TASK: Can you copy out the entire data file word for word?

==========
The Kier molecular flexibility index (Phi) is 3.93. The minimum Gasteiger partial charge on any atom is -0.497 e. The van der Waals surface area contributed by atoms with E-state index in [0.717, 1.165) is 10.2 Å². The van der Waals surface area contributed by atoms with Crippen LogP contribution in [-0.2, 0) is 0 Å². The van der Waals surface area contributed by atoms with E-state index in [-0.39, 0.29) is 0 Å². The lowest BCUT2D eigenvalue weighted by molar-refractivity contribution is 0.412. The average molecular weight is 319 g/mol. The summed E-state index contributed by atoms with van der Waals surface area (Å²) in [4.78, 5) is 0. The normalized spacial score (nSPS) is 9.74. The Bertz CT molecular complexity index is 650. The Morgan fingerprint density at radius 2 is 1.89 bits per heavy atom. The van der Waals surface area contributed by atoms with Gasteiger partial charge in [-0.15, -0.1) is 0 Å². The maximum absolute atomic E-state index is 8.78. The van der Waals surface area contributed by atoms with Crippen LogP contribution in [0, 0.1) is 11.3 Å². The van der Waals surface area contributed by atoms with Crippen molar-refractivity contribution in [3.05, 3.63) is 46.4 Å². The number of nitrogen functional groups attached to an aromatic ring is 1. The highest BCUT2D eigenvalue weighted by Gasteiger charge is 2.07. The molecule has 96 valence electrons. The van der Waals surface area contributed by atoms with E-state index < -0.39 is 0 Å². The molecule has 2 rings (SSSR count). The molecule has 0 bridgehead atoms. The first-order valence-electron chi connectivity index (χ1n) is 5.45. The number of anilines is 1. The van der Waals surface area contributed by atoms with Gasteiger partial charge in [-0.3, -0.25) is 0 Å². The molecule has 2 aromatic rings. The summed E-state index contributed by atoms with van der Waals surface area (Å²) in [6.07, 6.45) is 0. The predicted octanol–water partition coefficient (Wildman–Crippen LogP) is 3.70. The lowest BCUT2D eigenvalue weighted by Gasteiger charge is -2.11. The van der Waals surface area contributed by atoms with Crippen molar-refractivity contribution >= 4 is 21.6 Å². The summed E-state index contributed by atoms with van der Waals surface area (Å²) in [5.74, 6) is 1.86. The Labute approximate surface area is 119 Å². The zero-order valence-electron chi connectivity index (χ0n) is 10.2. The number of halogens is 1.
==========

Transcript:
The Kier molecular flexibility index (Phi) is 3.93. The minimum Gasteiger partial charge on any atom is -0.497 e. The van der Waals surface area contributed by atoms with E-state index in [0.717, 1.165) is 10.2 Å². The van der Waals surface area contributed by atoms with Crippen LogP contribution in [-0.2, 0) is 0 Å². The van der Waals surface area contributed by atoms with E-state index in [-0.39, 0.29) is 0 Å². The lowest BCUT2D eigenvalue weighted by molar-refractivity contribution is 0.412. The average molecular weight is 319 g/mol. The summed E-state index contributed by atoms with van der Waals surface area (Å²) in [4.78, 5) is 0. The normalized spacial score (nSPS) is 9.74. The Bertz CT molecular complexity index is 650. The Morgan fingerprint density at radius 2 is 1.89 bits per heavy atom. The van der Waals surface area contributed by atoms with Gasteiger partial charge in [-0.15, -0.1) is 0 Å². The maximum absolute atomic E-state index is 8.78. The van der Waals surface area contributed by atoms with Crippen LogP contribution in [0, 0.1) is 11.3 Å². The van der Waals surface area contributed by atoms with Crippen molar-refractivity contribution in [3.05, 3.63) is 46.4 Å². The number of nitrogen functional groups attached to an aromatic ring is 1. The highest BCUT2D eigenvalue weighted by Gasteiger charge is 2.07. The molecule has 96 valence electrons. The van der Waals surface area contributed by atoms with E-state index < -0.39 is 0 Å². The molecule has 2 rings (SSSR count). The molecule has 0 bridgehead atoms. The first-order valence-electron chi connectivity index (χ1n) is 5.45. The number of anilines is 1. The van der Waals surface area contributed by atoms with Gasteiger partial charge in [-0.3, -0.25) is 0 Å². The molecule has 2 aromatic rings. The summed E-state index contributed by atoms with van der Waals surface area (Å²) in [6.07, 6.45) is 0. The predicted octanol–water partition coefficient (Wildman–Crippen LogP) is 3.70. The lowest BCUT2D eigenvalue weighted by Gasteiger charge is -2.11. The van der Waals surface area contributed by atoms with Crippen molar-refractivity contribution >= 4 is 21.6 Å². The summed E-state index contributed by atoms with van der Waals surface area (Å²) in [5.74, 6) is 1.86. The Labute approximate surface area is 119 Å². The zero-order valence-electron chi connectivity index (χ0n) is 10.2. The number of halogens is 1.